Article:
The Darkleech campaign: What changes should enterprises be aware of?

Darkleech campaigns, which have been around since 2012, infect users by redirecting them to different malware exploit…

kit pages. Recently, Darkleech injected code has evolved from large blocks of highly obfuscated script to more straightforward iframes with no obfuscation. How has Darkleech been changing its operations, and what new patterns should researchers be looking for?

Darkleech started out as a malicious Apache module in 2012 and developed into pseudo-Darkleech, which also attacked Internet Information Server sites. Pseudo-Darkleech attacked insecure WordPress installs and injected malicious PHP code for setting up the infrastructure. Pseudo-Darkleech — referred to as Darkleech for the rest of the article — has changed how it uses domain name system names to evade detection.

Darkleech has used the infrastructure built up to redirect a victim to a webpage hosting a malware exploit kit, which began with Angler, and then later changed to the Neutrino exploit kit. It first distributed CryptoWall and later began spreading CryptXXX ransomware through the exploit kit. Each individual component can be changed when a compromised website is taken down or the malware starts being detected. Each component can be developed or operated by different parts of an organized group or a network of criminals.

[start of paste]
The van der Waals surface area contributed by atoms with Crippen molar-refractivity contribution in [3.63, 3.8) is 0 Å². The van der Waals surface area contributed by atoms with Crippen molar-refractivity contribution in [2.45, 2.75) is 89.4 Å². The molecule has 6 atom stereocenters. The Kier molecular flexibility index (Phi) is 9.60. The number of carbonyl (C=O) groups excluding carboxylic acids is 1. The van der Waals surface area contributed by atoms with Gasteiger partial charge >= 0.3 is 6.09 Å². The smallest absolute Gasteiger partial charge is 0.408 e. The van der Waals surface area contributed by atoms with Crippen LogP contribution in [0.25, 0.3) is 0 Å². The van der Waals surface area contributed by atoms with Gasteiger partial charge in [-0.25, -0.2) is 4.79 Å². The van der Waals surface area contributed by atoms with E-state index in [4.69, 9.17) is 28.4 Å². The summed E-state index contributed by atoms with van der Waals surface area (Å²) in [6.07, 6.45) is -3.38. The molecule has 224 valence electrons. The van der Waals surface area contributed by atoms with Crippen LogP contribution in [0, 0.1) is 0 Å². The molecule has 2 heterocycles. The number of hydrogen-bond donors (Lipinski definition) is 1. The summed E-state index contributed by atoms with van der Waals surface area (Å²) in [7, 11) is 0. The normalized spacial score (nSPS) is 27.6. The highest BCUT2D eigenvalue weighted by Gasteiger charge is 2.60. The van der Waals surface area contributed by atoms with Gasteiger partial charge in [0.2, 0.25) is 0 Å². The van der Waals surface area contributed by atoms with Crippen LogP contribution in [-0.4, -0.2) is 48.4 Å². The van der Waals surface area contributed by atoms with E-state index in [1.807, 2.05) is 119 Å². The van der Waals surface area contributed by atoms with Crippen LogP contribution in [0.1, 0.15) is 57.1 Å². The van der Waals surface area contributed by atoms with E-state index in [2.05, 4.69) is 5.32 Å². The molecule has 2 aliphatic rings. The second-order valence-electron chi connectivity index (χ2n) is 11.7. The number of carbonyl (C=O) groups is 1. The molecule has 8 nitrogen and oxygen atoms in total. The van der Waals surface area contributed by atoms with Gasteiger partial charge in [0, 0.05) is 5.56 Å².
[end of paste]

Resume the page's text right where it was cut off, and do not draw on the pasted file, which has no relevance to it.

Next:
One of the changes to the Darkleech campaign reported by SANS Internet Storm Center handler Brad Duncan is the shift to using a simpler iframe to execute the next step in the attack for the malware exploit kit to run. The Darkleech authors’ decision to stop using highly obfuscated script could be due to a determination that their obfuscation wasn’t preventing analysis of their malware and potentially even making it easier to detect the malware. Essentially, the kit was dumbed down and streamlined because it had more functionality than it needed to get around today’s antimalware defenses. 

For enterprises or researchers investigating Darkleech, Palo Alto Networks has released indicators of compromise in a blog post. Duncan reports the ransomware message informing the victim of the attack hasn’t changed, so that could be an additional indicator, but the Tor addresses may change per attack campaign.

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